FAMOS Aims to Make OCT Light Sources More Compact
VIENNA, March 26, 2013 — Optical coherence tomography (OCT) light sources will shrink to one-fifth the size of conventional devices with the help of a tapered laser being developed by the European Union project FAMOS (Functional Anatomical Molecular Optical Screening).
Seventeen partners have joined forces under the FAMOS project to bring OCT — a key technology displaying structures located a few millimeters inside the tissue — to the forefront. The approach pursued for OCT requires white laser light that emerges when a special glass fiber is irradiated with a femtosecond laser. As these lasers generate heat, they must be cooled with water, making the equipment needed for operation bulky and difficult to transport.
FAMOS — a four-year project begun in October 2012 and composed of laser and medical technology manufacturers and of scientists from universities in Vienna and St. Andrews (Scotland), London University College, Weizmann Institute (Israel), Technical University of Denmark and Ferdinand Braun Institute (FBH) in Germany — will address these issues to develop a smaller, more compact light source.
Under the FAMOS project, a tapered laser that combines excellent beam quality with very high output power will be developed. It will serve as a pump source for OCT light sources. Courtesy of FBH/schurian.com.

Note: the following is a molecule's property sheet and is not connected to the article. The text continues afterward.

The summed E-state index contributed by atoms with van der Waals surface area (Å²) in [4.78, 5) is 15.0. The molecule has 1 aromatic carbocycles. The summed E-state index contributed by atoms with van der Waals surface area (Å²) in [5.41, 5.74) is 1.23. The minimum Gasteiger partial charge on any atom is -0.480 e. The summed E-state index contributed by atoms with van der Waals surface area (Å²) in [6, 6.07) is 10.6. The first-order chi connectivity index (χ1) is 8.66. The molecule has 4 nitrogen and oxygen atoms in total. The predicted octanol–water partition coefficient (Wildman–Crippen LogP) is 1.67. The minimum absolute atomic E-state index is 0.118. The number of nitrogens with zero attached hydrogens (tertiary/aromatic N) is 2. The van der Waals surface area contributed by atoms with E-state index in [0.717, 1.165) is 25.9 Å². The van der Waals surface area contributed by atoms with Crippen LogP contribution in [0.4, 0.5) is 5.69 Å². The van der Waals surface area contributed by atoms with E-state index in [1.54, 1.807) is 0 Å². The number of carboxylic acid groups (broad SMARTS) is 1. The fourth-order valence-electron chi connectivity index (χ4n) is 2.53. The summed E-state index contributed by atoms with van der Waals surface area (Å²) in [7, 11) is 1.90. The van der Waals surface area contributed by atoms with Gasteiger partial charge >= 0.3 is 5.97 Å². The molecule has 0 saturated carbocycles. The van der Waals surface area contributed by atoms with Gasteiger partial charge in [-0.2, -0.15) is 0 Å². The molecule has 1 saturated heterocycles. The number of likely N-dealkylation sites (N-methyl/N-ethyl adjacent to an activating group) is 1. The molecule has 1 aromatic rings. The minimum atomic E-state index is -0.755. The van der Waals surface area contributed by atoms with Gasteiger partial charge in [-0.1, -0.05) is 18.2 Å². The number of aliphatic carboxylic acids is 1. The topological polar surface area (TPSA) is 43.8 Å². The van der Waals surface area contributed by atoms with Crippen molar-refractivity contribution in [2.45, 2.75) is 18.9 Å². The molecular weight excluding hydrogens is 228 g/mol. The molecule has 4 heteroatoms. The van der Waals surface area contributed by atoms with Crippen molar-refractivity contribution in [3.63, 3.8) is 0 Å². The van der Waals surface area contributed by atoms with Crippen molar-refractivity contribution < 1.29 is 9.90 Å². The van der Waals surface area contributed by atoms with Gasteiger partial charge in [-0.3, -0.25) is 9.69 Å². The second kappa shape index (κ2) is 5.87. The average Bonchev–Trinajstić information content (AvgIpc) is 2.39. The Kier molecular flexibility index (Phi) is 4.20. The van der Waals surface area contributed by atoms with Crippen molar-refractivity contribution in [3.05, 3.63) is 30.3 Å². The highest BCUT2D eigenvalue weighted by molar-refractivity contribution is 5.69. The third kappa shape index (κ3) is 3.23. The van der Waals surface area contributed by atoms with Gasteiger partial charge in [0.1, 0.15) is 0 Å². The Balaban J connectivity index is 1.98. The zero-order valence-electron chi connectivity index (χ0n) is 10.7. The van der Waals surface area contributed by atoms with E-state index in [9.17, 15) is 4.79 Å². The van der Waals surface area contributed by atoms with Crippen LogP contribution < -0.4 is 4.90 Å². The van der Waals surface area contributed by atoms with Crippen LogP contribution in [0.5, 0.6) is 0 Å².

Positron emission tomography, magnetic resonance imaging and CT scans are the standard in today’s diagnostics for diseases that require sophisticated imaging methods while also taking samples for precise diagnosis and therapy control. More cost-effective and noninvasive laser optical diagnosis methods, however, could be the technique of choice for examining surface tissues such as human skin, retina and intestine, which have, up until now, been far less prevalent.
“Our task at FBH is to develop a semiconductor laser with very high beam quality,” said Bernd Sumpf, head of the FAMOS project at FBH. “Colleagues from Denmark will then frequency-double the light, thus bisecting the wavelength.”
The laser will be used by a Vienna-based industrial partner to pump a femtosecond Ti:sapphire laser, which will excite the white-light OCT source. If this works, only ambient air will be needed for cooling — requiring only a little ventilator, as in computers. This will potentially shrink the equipment to one-fifth of the size of current devices, making it portable and cost-efficient.
Within the ridge waveguide (RW section) high-quality radiation is generated, which is amplified within the tapered section (TA section) — this tapered laser thus combines excellent beam quality with very high output power. Courtesy of ©FBH/D. Feise.
To achieve this, Sumpf and colleagues will develop a tapered laser with excellent beam quality and high focusability as the pump source.
Ti:sapphire lasers can be stimulated at wavelengths around 500 nm, but until now, mostly water-cooled solid-state lasers with an emission wavelength of 532 nm have been used.
“We decided to use a more efficient, shorter wavelength of 515 nm,” Sumpf said. The aim is to generate 10 W of optical output power at 1030 nm. The wavelength will then be halved to 515 nm using a specific crystal. With overall efficiency higher, no sophisticated cooling will be necessary, the investigators say, making this the key part of the new technology.
For more information, visit: www.famos-fp7.eu
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